Literature and IllustrationF(ranz) Reber: Fritz von Uhde. In: Die Kunst für Alle, vol. 1, 1885/86, issue 16, 15.5.1886, p. 219-223, here p. 220 / Amedée Pigeon: Le mouvement des arts en Allemagne. In: Gazette des Beaux-Arts, vol. 37, 1888, p. 251-259, here p. 258 / N. N.: Die akademische Ausstellung zu Dresden. In: Die Kunst für Alle, vol. 5, 1889/90, issue. 2, 15.10.1889, p. 26-28, here p. 26 / Otto Julius Bierbaum: Fritz von Uhde. München, E. Albert & Co., 1893, p. 35 and 74 / P. Hann: New-Yorker Kunstbericht. In: Die Kunst für Alle, vol., 1892/93, issue 17, 1.6.1893, p. 260-262, here p. 262 / Richard Muther: Geschichte der Malerei im XIX. Jahrhundert. 3 vol. Munich, G. Hirth's Kunstverlag, 1893/94, here vol. 3, p. 637 / Brockhaus Konversationslexikon. Leipzig/Berlin/Wien, F. A. Brockhaus, 14. ed 1894-1896, here vol.16, p. 40 (see „Uhde“) / Antoine de La Mazelière: La peinture allemande au XIXe siècle. Paris, Plon-Nourrit et Cie., 1900, p. 329 / Franz Hermann Meissner: Fritz von Uhde. Berlin/Leipzig, Schuster & Löffler, 3rd vol. 1900, p. 41-42, ill. p. 21 / Friedrich von Boetticher: Malerwerke des neunzehnten Jahrhunderts. 4 vol. Third, unmodified reprint, Hofheim am Taunus, H. Schmidt & C. Günther, 1979 (first Fr. v. Boetticher's Verlag, Dresden 1891–1901), here 2nd vol. (second half), p. 907, no. 8 / Fritz von Ostini: Uhde. Bielefeld/Leipzig, Verlag von Velhagen & Klasing, 1902 (= Künstler-Monographien, ed. by H. Knackfuß, vol. LXI), p. 25-26 / Official Illustrations of Selected Works in the Various National Sections of the Department of Art. St. Louis, Universal Exposition, Art Palace, 1904, double-sided ill. before p. 31 / Anton Springer and Max Osborn: Handbuch der Kunstgeschichte. V. Das 19. Jahrhundert. Leipzig, Verlag von E. A. Seemann, 3rd vol. 1906, p. 321 (ill. of Uhdes pen drawing of his painting) / Hans Rosenhagen (ed.): Uhde, des Meisters Gemälde in 285 Abbildungen. Stuttgart and Leipzig, Deutsche Verlags-Anstalt, 1908 (= Klassiker der Kunst, 12th vol.),ill. p. 35 / Philip Skrainka: St. Louis: Its History and Ideals. St. Louis 1910, p. 90 and 98 / Richard Hamann: Die deutsche Malerei im 19. Jahrhundert. Leipzig and Berlin, Verlag von B. G. Teubner, 1914, p. 322 / Catalogue of Paintings. Saint Louis, City Art Museum, 1915, p. XI, ill. p. 172, p. 195, no. U I, and p. 228 / Wilhelm Waetzoldt: Deutsche Malerei seit 1870. Leipzig, Verlag von Quelle & Meyer, 1918, p. 9 / Richard Hamann: Die deutsche Malerei vom Rokoko bis zum Expressionismus. Leipzig and Berlin, Verlag von B. G. Teubner, 1925, p. 415 / Ulrich Thieme and Felix Becker (ed.): Allgemeines Lexikon der bildenden Künstler von der Antike bis zur Gegenwart. 37 vol. Leipzig, Verlag E. A. Seemann, 1907–1950, here vol. 33, 1939, p. 546 / Anne Mochon: Fritz von Uhde and plein-air painting in Munich, 1880–1900. New Haven, Yale University, Phil. Diss., 1973, p. 57 / Ludger Alscher a.o. (ed.): Lexikon der Kunst. 5 vol. Leipzig, VEB E. A. Seemann, 1968-1978, here vol. V, 1978, p. 298 / Versteigerungskatalog. Detroit, DuMouchelles, 21.5.1982, cat. no. 1 / Bettina Brand: Fritz von Uhde. Das religiöse Werk zwischen künstlerischer Intention und Öffentlichkeit. Heidelberg 1983 (= Heidelberg, Univ., Phil. Diss., 1978), p. 6, 29 and p. 232, note 60 / Albert Peter Bräuer: Fritz von Uhde. Dresden, VEB Verlag der Kunst, 1985, p. 7 / exh. cat.: Fritz von Uhde. Vom Realismus zum Impressionismus. Bremen, Kunsthalle; Leipzig, Museum der bildenden Künste, and Munich, Neue Pinakothek, 1998/99, p. 78, mentioned and shown under cat. no. 8 (not exhibited), and p. 192 / E. Bénézit a.o.: Dictionary of Artists. 14 vol. Paris, Editions Gründ, 2006, here vol. 13, p. 1330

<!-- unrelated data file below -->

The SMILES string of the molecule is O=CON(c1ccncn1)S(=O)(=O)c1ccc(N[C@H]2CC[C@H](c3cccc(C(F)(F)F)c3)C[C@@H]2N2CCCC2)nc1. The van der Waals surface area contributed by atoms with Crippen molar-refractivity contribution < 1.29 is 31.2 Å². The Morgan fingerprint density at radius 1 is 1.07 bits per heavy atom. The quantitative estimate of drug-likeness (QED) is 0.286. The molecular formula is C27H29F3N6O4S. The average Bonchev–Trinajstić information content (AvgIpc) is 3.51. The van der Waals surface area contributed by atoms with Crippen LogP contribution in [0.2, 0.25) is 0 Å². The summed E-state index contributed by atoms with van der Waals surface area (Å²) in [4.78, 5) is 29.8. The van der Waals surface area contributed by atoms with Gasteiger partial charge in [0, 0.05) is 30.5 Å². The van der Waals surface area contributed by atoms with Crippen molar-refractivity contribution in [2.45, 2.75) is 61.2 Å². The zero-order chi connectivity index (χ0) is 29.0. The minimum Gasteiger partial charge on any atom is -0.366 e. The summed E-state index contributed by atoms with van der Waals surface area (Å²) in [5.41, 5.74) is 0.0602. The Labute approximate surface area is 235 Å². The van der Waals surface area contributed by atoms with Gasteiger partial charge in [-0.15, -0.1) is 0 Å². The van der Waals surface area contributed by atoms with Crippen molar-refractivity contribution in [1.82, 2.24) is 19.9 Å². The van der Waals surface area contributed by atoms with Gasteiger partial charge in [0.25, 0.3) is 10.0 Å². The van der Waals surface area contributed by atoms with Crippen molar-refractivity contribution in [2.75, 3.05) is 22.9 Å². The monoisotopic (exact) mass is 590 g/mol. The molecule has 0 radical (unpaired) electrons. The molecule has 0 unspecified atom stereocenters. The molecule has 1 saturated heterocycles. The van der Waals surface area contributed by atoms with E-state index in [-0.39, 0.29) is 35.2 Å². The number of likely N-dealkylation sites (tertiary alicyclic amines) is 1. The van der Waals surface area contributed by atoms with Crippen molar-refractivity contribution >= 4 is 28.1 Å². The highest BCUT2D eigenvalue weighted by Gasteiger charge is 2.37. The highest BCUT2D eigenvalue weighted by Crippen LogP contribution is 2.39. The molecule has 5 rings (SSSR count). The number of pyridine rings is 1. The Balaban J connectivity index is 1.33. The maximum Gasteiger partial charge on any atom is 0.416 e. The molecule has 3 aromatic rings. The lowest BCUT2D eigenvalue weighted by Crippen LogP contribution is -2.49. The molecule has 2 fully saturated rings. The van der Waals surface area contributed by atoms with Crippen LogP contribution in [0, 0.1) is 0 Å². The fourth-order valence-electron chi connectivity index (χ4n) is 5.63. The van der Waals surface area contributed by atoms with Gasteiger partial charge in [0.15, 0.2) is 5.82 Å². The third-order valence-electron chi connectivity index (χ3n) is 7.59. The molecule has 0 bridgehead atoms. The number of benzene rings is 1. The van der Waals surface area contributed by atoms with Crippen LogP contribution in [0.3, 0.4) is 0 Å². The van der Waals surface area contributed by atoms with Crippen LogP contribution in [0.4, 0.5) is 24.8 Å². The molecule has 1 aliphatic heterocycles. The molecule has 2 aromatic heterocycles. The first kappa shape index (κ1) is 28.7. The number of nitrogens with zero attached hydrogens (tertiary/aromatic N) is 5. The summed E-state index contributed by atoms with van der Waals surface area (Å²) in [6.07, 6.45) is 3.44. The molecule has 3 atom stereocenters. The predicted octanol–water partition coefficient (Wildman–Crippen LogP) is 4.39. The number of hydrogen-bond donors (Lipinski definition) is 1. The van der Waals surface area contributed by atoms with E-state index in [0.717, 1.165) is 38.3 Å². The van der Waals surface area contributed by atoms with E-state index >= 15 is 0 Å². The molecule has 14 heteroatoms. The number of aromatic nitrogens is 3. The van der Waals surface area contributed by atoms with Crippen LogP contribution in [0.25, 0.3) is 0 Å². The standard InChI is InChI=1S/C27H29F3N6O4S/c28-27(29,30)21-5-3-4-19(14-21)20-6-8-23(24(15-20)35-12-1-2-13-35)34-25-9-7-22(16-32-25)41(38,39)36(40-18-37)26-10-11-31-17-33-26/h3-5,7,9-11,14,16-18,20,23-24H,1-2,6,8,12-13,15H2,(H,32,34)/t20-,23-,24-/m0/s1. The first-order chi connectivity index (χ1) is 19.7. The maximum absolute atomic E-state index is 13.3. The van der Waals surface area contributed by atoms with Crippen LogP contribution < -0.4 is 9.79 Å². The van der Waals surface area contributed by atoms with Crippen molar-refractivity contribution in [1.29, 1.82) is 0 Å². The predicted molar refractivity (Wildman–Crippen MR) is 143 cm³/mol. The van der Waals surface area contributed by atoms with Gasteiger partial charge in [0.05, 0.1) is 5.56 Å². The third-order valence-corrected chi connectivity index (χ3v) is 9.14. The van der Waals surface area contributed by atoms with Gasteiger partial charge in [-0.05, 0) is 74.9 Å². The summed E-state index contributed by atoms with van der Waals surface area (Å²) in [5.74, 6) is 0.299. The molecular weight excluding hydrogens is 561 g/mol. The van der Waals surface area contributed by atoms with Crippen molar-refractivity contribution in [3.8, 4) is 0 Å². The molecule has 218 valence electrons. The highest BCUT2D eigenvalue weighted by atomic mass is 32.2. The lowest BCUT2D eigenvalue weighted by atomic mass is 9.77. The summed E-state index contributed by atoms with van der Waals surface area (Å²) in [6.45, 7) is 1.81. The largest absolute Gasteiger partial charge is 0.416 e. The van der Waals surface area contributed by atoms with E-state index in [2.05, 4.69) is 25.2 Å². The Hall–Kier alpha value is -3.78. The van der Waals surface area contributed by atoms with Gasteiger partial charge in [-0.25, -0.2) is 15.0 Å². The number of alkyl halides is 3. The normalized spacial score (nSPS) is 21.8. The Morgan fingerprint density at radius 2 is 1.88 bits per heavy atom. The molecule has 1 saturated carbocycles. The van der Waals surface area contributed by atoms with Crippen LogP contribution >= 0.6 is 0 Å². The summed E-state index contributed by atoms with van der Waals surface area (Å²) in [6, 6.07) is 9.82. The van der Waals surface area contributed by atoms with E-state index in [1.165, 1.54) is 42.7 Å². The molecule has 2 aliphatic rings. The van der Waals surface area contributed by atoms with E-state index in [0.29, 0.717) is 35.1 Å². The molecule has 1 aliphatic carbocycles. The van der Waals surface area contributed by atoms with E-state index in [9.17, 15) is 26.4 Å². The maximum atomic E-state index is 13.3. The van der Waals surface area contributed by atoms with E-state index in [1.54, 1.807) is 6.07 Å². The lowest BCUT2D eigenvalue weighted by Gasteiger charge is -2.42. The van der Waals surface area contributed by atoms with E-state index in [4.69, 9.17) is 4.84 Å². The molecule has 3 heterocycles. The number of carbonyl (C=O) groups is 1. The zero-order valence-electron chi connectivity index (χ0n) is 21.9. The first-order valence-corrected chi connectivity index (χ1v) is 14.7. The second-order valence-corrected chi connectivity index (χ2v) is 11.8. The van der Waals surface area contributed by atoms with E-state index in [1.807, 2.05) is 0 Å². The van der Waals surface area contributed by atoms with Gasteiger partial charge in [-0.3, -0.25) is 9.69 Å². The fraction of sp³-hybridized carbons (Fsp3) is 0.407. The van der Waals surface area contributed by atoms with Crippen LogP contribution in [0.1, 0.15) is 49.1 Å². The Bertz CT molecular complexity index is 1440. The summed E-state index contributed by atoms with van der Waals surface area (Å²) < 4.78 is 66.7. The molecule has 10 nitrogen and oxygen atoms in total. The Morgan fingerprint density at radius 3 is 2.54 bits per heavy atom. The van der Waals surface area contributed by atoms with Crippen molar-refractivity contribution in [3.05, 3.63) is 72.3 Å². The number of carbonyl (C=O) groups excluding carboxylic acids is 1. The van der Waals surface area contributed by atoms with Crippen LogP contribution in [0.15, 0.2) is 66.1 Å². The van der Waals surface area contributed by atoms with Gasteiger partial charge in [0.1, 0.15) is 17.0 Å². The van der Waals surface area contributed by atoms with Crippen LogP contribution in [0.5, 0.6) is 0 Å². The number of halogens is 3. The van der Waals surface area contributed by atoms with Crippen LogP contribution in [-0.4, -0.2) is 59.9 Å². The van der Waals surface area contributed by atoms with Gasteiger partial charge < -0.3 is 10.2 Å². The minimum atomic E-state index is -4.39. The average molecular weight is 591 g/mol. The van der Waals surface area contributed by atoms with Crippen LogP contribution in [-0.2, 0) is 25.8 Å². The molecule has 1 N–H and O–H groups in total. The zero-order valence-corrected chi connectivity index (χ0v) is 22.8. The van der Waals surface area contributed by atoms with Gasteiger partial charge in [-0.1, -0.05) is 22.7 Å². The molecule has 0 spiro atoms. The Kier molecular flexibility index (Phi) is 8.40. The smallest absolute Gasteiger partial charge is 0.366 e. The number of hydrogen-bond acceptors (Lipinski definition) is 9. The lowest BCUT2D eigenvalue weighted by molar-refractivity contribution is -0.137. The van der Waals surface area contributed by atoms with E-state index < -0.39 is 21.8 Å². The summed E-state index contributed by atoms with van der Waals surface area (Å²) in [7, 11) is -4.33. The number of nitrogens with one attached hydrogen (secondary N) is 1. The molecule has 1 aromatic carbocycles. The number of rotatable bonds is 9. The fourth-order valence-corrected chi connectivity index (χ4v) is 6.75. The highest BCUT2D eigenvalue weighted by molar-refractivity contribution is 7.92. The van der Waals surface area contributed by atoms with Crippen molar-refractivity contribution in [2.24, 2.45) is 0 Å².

Towards the end of the 19th century, a period of growth and industrialization, there were many in Europe who began to voice opposition against the power of machines and the new system of serial production. The associated nostalgia for the quality of work done by hand also became a common theme in paintings from the period, with the motif of the seamstress enjoying particular popularity. Artists like Vincent van Gogh, Édouard Vuillard, Max Liebermann and, in this case, Fritz von Uhde all tried their hand at this beloved subject matter. During this time, genre painting, which had first flourished in the Netherlands in the 17th century, was enjoying a revival. As a consequence, staged scenes of daily life, along with attendant details such as the texture of fabrics and the play of light, received renewed attention from the open-air painters of the 19th century, who depicted them in novel ways.